Volatility Skew

At Option Pit one of our major educational focuses is teaching traders to use volatility and volatility skew to improve both directional and non-directional trading.  You would think my services would be in constant demand, except for one problem…many traders don’t know that volatility skew exists, let alone understand what it is.  In this post, the first in a series, I will explain what the two major IV skews are and why they exist.  

Volatility skew is the phenomena where different strikes in a contract month have different implied volatilities.  For example, if I look at the IV’s of the 5 nearest ATM strikes in the IBM June contract month the implied volatilities are as follows:

160: 20.13

165: 17.79

170: 16.24

175: 15.22

180: 15.10

While there are other causes for this occurrence, the main driver is supply and demand.  Namely, there are more traders looking to buy insurance below IBM’s price to protect against the underlying falling than there are traders looking to protect against IBM’s underlying price rallying.  If one takes the time to look through equities as an asset class, almost every single equity and equity index has a similar skew structure.  Traders in equities all seem to be doing this same thing, buying puts to protect against a crash and selling calls to pay for them (traders do not mind selling the call because  in theory the ‘slow creep up’ makes calls a sale).  I like to call this ‘The Collaring Effect.’ I call the skew structure itself an investment skew, since the driver of the structure is investors protecting themselves against the underlying asset falling.  Here is a picture of investment skew from LiveVolPro:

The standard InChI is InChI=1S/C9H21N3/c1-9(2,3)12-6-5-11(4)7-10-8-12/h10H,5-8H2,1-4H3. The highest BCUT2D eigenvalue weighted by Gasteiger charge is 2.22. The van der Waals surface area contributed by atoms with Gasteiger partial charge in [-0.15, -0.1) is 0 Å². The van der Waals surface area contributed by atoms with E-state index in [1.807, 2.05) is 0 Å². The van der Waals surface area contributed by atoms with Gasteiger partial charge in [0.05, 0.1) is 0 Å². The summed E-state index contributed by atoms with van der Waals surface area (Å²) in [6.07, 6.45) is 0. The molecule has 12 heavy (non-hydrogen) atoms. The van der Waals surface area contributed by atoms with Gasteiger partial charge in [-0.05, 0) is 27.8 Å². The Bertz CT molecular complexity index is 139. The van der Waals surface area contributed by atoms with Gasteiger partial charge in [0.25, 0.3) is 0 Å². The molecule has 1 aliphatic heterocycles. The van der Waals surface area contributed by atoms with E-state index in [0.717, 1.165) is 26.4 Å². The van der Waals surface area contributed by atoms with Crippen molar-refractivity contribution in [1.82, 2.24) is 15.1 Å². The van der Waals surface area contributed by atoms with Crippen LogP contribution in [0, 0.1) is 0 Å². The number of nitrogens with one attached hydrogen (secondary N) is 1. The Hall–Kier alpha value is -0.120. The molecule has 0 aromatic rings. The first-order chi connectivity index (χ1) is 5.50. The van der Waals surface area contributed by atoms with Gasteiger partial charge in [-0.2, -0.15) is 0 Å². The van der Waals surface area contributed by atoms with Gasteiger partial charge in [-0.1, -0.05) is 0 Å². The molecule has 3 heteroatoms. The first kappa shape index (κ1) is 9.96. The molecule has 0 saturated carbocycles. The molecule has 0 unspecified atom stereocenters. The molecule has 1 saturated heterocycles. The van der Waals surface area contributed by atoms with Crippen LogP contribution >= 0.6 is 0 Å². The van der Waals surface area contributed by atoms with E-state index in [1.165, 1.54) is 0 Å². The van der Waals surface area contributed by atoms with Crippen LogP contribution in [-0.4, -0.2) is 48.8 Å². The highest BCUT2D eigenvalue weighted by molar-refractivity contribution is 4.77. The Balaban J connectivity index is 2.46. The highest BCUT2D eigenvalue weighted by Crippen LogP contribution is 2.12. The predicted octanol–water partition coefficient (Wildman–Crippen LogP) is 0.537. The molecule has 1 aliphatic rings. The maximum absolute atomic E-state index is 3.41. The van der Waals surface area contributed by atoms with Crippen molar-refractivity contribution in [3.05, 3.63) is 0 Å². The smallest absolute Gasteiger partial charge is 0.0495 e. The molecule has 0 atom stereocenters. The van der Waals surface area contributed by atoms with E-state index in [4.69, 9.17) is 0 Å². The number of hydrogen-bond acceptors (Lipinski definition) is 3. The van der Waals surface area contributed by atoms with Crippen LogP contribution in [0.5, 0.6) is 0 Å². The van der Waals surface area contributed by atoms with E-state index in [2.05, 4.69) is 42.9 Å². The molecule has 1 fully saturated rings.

While there are other types of skews, the other really important one I would point out is a commodity skew.  This skew is caused by the fear of the underlying rallying over the underlying falling.  A good example is crude oil.  Crude oil has use in all sorts of products besides gas, parts of crude are in just about everything one could imagine be it a plastic toy or even some clothing.  To keep things simple though, imagine an airline.  When crude falls, it makes jet fuel less expensive, and airlines like when that happens.  On the other end when crude rallies, jet fuel rallies.  This makes jet fuel far more expensive and can kill profits. To protect against this risk, airlines will buy Oil calls and sell oil puts to finance the expensive call.  This can be seen in the oil etf USO.

Another product that has a ‘commodity skew’ is the VIX and GVZ product.  Much like oil, those that trade options and stocks are usually not happy when implied volatility rallies.  After all, when stocks fall usually IV rallies and when IV falls, usually the market is rallying.  This causes traders to buy upside calls and sell puts to finance those calls.  A look the IV structure of VIX options and one can clearly see where the demand for options is.


There are about 10 more IV structures; these are just two of them.  By taking the time to learn how the skew structure moves traders can find better value in the options they buy and sell.  Finding better value, usually leads to better returns.

Next time I will discuss how to use skew to improve a directional spread.  I also have a video on the subject on my blog http://www.optionpit.com/blog